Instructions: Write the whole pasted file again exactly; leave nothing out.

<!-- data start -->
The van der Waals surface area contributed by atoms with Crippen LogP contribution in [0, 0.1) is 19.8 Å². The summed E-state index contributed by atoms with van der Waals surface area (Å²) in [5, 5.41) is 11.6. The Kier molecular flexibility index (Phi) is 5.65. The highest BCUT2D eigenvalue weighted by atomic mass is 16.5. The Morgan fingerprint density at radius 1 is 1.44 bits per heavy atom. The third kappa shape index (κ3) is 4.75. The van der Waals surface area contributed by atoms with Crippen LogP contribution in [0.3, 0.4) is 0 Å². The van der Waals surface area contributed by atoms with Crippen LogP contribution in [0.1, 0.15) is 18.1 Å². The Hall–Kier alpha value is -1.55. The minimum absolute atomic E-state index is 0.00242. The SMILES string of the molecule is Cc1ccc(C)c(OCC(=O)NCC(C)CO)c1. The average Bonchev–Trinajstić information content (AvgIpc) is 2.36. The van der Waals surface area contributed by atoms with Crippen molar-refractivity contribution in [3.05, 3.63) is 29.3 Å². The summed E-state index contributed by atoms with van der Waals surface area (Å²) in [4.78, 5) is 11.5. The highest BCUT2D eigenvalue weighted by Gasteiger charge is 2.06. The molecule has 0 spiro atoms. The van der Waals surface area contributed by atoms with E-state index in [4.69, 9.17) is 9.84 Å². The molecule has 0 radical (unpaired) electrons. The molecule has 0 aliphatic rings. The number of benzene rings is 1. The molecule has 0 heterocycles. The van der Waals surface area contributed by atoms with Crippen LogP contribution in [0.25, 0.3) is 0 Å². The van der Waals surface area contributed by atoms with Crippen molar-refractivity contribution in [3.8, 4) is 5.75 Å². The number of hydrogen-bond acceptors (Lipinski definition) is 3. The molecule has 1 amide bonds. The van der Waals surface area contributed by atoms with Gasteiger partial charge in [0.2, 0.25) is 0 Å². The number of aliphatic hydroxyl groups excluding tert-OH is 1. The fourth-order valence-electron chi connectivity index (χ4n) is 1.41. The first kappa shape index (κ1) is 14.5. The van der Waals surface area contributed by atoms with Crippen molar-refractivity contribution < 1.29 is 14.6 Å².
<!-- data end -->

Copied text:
The van der Waals surface area contributed by atoms with Crippen LogP contribution in [0, 0.1) is 19.8 Å². The summed E-state index contributed by atoms with van der Waals surface area (Å²) in [5, 5.41) is 11.6. The Kier molecular flexibility index (Phi) is 5.65. The highest BCUT2D eigenvalue weighted by atomic mass is 16.5. The Morgan fingerprint density at radius 1 is 1.44 bits per heavy atom. The third kappa shape index (κ3) is 4.75. The van der Waals surface area contributed by atoms with Crippen LogP contribution in [0.3, 0.4) is 0 Å². The van der Waals surface area contributed by atoms with Crippen LogP contribution in [0.1, 0.15) is 18.1 Å². The Hall–Kier alpha value is -1.55. The minimum absolute atomic E-state index is 0.00242. The SMILES string of the molecule is Cc1ccc(C)c(OCC(=O)NCC(C)CO)c1. The average Bonchev–Trinajstić information content (AvgIpc) is 2.36. The van der Waals surface area contributed by atoms with Crippen molar-refractivity contribution in [3.05, 3.63) is 29.3 Å². The summed E-state index contributed by atoms with van der Waals surface area (Å²) in [4.78, 5) is 11.5. The highest BCUT2D eigenvalue weighted by Gasteiger charge is 2.06. The molecule has 0 spiro atoms. The van der Waals surface area contributed by atoms with E-state index in [4.69, 9.17) is 9.84 Å². The molecule has 0 radical (unpaired) electrons. The molecule has 0 aliphatic rings. The number of benzene rings is 1. The molecule has 0 heterocycles. The van der Waals surface area contributed by atoms with Crippen LogP contribution in [0.25, 0.3) is 0 Å². The van der Waals surface area contributed by atoms with Crippen molar-refractivity contribution in [3.8, 4) is 5.75 Å². The number of hydrogen-bond acceptors (Lipinski definition) is 3. The molecule has 1 amide bonds. The van der Waals surface area contributed by atoms with Gasteiger partial charge in [0.2, 0.25) is 0 Å². The number of aliphatic hydroxyl groups excluding tert-OH is 1. The fourth-order valence-electron chi connectivity index (χ4n) is 1.41. The first kappa shape index (κ1) is 14.5. The van der Waals surface area contributed by atoms with Crippen molar-refractivity contribution < 1.29 is 14.6 Å².